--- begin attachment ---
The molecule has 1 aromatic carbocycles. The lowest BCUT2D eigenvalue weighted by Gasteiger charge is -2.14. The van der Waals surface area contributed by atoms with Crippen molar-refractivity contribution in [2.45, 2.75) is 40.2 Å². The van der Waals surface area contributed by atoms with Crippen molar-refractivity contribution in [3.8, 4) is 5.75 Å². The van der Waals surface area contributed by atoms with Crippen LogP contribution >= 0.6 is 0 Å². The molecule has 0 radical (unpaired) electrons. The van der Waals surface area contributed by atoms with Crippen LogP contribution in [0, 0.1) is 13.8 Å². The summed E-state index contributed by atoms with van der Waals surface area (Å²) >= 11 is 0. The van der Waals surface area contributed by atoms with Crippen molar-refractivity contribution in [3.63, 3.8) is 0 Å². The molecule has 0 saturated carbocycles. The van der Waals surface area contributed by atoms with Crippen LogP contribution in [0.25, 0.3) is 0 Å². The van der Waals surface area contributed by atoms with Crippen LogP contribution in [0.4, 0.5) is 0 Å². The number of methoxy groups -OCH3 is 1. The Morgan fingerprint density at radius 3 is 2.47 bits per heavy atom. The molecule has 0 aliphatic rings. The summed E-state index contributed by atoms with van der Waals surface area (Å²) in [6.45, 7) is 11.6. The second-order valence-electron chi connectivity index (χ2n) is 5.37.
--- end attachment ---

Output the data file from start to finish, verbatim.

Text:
The molecule has 1 aromatic carbocycles. The lowest BCUT2D eigenvalue weighted by Gasteiger charge is -2.14. The van der Waals surface area contributed by atoms with Crippen molar-refractivity contribution in [2.45, 2.75) is 40.2 Å². The van der Waals surface area contributed by atoms with Crippen molar-refractivity contribution in [3.8, 4) is 5.75 Å². The van der Waals surface area contributed by atoms with Crippen LogP contribution >= 0.6 is 0 Å². The molecule has 0 radical (unpaired) electrons. The van der Waals surface area contributed by atoms with Crippen LogP contribution in [0, 0.1) is 13.8 Å². The summed E-state index contributed by atoms with van der Waals surface area (Å²) >= 11 is 0. The van der Waals surface area contributed by atoms with Crippen molar-refractivity contribution in [3.63, 3.8) is 0 Å². The molecule has 0 saturated carbocycles. The van der Waals surface area contributed by atoms with Crippen LogP contribution in [0.25, 0.3) is 0 Å². The van der Waals surface area contributed by atoms with Crippen LogP contribution in [0.4, 0.5) is 0 Å². The number of methoxy groups -OCH3 is 1. The Morgan fingerprint density at radius 3 is 2.47 bits per heavy atom. The molecule has 0 aliphatic rings. The summed E-state index contributed by atoms with van der Waals surface area (Å²) in [6.45, 7) is 11.6. The second-order valence-electron chi connectivity index (χ2n) is 5.37.